Fast-forward to January 2020. The world has changed. Mobile phone footage of what appeared to be a missile strike bringing down the Ukranian civilian flight, taking off from Tehran airport, goes viral. Thanks to the Internet, anyone from anywhere around the World gets to see it. We all see it and we all come to the same conclusion – it was hit by an Iranian surface-to-air missile. Oh shit.
Then these two guys get dragged out to face the cameras, two days later.
Do they, 1) admit it or, 2) say they regret it? Neither.
Despite everyone and his uncle having already concluded ‘they’ (the Iranian military) shot down the civilian plane (not on purpose of course – they obviously mistook it for a US cruise missile), these two officials (who, by the look on their faces those sad, dejected facial expressions) have the audacity to stand in front of the world’s Press and say ‘No, it was not hit by a missile’. Even worse, they start digging deeper into the hole by claiming any such allegations are the result of US Government attempts at psychological warfare, etc.
The silence in the room said it all. The gathered Press didn’t know what to say to that. What could they say?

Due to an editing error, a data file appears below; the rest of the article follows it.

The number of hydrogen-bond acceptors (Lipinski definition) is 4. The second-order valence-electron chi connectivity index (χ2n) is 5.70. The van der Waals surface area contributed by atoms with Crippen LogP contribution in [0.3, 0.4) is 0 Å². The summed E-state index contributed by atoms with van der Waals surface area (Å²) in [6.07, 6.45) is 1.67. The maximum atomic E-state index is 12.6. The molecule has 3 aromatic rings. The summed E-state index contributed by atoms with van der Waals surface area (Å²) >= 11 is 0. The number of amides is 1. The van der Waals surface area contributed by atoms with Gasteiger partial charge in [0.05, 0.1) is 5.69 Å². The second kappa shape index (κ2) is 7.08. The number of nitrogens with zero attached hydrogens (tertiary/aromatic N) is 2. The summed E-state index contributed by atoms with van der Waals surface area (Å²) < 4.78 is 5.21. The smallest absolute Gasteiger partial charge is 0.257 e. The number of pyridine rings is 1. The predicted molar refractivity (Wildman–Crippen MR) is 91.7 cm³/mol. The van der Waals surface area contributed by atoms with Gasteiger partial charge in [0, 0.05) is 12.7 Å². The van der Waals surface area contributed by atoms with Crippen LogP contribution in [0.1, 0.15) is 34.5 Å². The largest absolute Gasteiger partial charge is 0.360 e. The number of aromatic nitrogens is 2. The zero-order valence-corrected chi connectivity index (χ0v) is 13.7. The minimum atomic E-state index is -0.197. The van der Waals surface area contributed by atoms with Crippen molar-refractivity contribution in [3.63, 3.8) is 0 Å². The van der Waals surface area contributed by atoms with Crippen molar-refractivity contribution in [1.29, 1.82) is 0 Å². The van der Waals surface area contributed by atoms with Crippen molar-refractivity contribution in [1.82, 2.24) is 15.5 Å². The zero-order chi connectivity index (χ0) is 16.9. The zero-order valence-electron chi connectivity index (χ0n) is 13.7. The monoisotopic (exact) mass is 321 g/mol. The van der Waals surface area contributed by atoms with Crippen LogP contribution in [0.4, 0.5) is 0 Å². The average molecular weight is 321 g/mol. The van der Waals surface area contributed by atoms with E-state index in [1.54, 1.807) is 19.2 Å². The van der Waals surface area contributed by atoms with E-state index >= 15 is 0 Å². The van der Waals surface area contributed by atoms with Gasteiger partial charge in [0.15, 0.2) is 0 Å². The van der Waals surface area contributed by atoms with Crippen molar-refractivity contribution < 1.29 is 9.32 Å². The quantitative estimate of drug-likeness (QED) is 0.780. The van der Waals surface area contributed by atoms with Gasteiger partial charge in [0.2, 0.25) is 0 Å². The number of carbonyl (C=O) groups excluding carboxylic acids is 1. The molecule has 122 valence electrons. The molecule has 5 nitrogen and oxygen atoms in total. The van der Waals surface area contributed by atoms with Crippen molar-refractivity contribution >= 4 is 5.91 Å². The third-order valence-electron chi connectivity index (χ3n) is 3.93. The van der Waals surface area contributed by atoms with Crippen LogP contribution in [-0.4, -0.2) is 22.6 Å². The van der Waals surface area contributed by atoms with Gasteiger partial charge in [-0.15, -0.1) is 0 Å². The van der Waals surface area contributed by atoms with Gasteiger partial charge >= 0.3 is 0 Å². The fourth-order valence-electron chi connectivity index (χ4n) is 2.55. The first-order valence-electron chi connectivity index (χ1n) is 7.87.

‘What about the video?’ – yes, the big guy acknowledged the video but again denied it was a missile strike. He even made a bit of a half-hearted attempt to convince those gathered that, ‘if it had been a missile strike, it (the plane) would have fallen to the ground’. Apparently the fact that it didn’t crash for another 70 seconds was evidence it wasn’t hit by a missile?????
He also made reference to the debris being over a relatively small area on the crash site. He made a comparison with the civilian flight shot down by a missile strike over the Ukraine some years ago and the debris was spread out over a much wider area (the short guy nods in agreement, thankful the big guy mentioned that point). However, the Press (and us sitting at home watching) are thinking, ‘Em, excuse me, but that flight was hit at high altitude therefore debris spread out over miles as it disintegrated towards impact with the ground. This recent plane was in the process of taking off/climbing from the runway towards altitude and therefore did not have the opportunity to break apart over miles of countryside before hitting the ground.’
That seemed pretty obvious – except to the big guy and his wee mate. Maybe they hoped we wouldn’t know much about the previous incident? Maybe if he said it with conviction and a stern face, we might believe it and move on?
Anyway, a day later, it all came out in the wash. Yes, the Iranian military shot it down and yes they thought it was a US cruise missile and yes they are very sorry. Three days too late and it seems the Iranian people are a tad upset at the frustrating delay and initial denials from their Government.
Watch the video. Compare and contrast.